Key topics will include:

  1. Guidance and tools that exist to assist industry officials in identifying reportable safety issues at the earliest possible moment to avoid late reporting and exposing consumers to an avoidable risk.
  2. Development of a comprehensive internal compliance program to identify risks and/or defects before they can do harm to your customer.
  3. Use of available systems to assist you in identifying risks/defects.
  4. Understanding what data to collect and review to assist in making appropriate determinations and when to actually report information to CPSC.

To register for the ICPHSO 2017 Annual Meeting & Training Symposium, please visit the main event page.

Photo credit: Flickr

Retailers and consumer products companies need to be aware of a new law affecting negative online reviews. On December 14, 2016, President Obama signed the Consumer Review Fairness Act of 2016 (H.R. 5111) into law. The Act voids “non-disparagement clauses” in form contracts designed to prevent consumers from posting negative comments and online reviews of products and services. The Act also makes it unlawful for companies to include these clauses in their form contracts. The Federal Trade Commission will enforce the Act in the same way it enforces against unfair or deceptive trade practices under its jurisdiction; state attorneys general may also enforce the Act under certain conditions. For existing contracts, the Act will take effect in 90 days and FTC/state enforcement may commence one year from now.

Continue Reading Consumer Review Fairness Act of 2016 — Beware of the Negative Online Review

Cheri Falvey - Crowell & Moring partner and co-chair of the firm’s Advertising & Product Risk Management Group

Consumer safety is increasingly on the minds of government regulators and consumer product companies. In a three-part video series, Cheri Falvey, Crowell & Moring partner and co-chair of the firm’s Advertising & Product Risk Management Group, as well as former general counsel of the CPSC, breaks down risk mitigation strategies that consumer products companies should consider as part of their compliance programs.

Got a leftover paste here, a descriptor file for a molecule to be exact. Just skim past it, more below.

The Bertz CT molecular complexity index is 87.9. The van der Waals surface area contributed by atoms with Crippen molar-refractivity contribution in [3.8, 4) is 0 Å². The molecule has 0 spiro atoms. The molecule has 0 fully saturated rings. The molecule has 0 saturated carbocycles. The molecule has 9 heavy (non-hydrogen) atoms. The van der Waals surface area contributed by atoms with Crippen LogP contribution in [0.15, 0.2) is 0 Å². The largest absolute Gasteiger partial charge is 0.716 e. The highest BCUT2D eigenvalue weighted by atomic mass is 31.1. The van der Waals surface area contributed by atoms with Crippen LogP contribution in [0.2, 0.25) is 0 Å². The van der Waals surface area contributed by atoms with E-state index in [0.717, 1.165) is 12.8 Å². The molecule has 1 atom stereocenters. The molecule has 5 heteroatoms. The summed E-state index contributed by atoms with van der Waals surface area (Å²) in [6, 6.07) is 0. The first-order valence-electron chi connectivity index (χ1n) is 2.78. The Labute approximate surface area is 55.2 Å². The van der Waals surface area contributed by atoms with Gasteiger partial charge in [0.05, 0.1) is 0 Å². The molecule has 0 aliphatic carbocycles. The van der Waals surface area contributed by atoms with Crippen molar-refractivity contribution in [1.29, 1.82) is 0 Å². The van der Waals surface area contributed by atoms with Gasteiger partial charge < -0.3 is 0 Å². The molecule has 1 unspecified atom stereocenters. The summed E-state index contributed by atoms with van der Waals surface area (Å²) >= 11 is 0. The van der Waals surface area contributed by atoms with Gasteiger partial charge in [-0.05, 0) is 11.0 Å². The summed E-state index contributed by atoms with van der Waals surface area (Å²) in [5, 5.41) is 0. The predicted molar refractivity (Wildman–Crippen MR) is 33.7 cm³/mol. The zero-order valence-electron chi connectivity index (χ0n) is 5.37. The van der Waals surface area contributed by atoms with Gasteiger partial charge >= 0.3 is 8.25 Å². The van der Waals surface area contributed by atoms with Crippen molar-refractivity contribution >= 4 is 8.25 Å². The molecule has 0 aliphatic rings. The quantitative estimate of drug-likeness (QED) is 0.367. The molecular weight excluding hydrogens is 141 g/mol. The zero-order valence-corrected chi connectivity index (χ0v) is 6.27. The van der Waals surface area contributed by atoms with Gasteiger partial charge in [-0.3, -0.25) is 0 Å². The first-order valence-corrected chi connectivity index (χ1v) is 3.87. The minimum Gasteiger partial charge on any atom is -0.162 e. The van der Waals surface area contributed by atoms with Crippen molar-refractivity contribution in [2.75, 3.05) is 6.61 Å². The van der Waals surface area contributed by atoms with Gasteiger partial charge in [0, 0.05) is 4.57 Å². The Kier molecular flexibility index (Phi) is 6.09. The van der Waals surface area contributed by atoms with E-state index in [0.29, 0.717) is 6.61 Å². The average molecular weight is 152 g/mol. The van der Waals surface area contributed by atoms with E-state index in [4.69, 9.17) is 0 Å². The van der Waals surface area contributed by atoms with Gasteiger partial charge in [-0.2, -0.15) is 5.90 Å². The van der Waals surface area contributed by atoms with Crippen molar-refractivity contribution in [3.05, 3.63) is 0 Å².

In these two-minute videos, Cheri goes over common mistakes that companies can make in meeting their regulatory compliance obligation, what corporate officers can do to avoid enforcement action, and how to minimize the risk of litigation during a product recall, amongst other considerations. Click here to view this video alert and to access a transcript on Crowell.com. Each video is also embedded at the bottom of this post.

Continue Reading VIDEO: Risk Mitigation Strategies and Compliance Programs for Consumer Product Companies

In January 2014, a blind patron sued Lucky Brand Jeans for discrimination when he was not able to use Lucky Brand’s point-of-sale (“POS”) device to independently complete a debit purchase because the visual touch screen on the POS was not discernible to blind individuals. The plaintiff filed a class action under title III of the Americans with Disabilities Act (“ADA”) in the U.S. District Court for the Southern District of Florida. Recently, the Department of Justice (“DOJ”) filed a Statement of Interest in this case in response to two arguments advanced by Lucky Brand in a motion to dismiss.

Lucky Brand argued that: (1) there is no requirement within the ADA and its regulations mandating that the POS devices have the capabilities requested by the plaintiff; and (2) since blind customers can purchase items by using cash, credit, or by processing their debit card as a credit card, there was no discrimination under the ADA merely because the plaintiff could not use the POS device to use his debit card as a debit card.

Continue Reading DOJ’s Recently Articulated Position on the Accessibility of Point-of-Sales Devices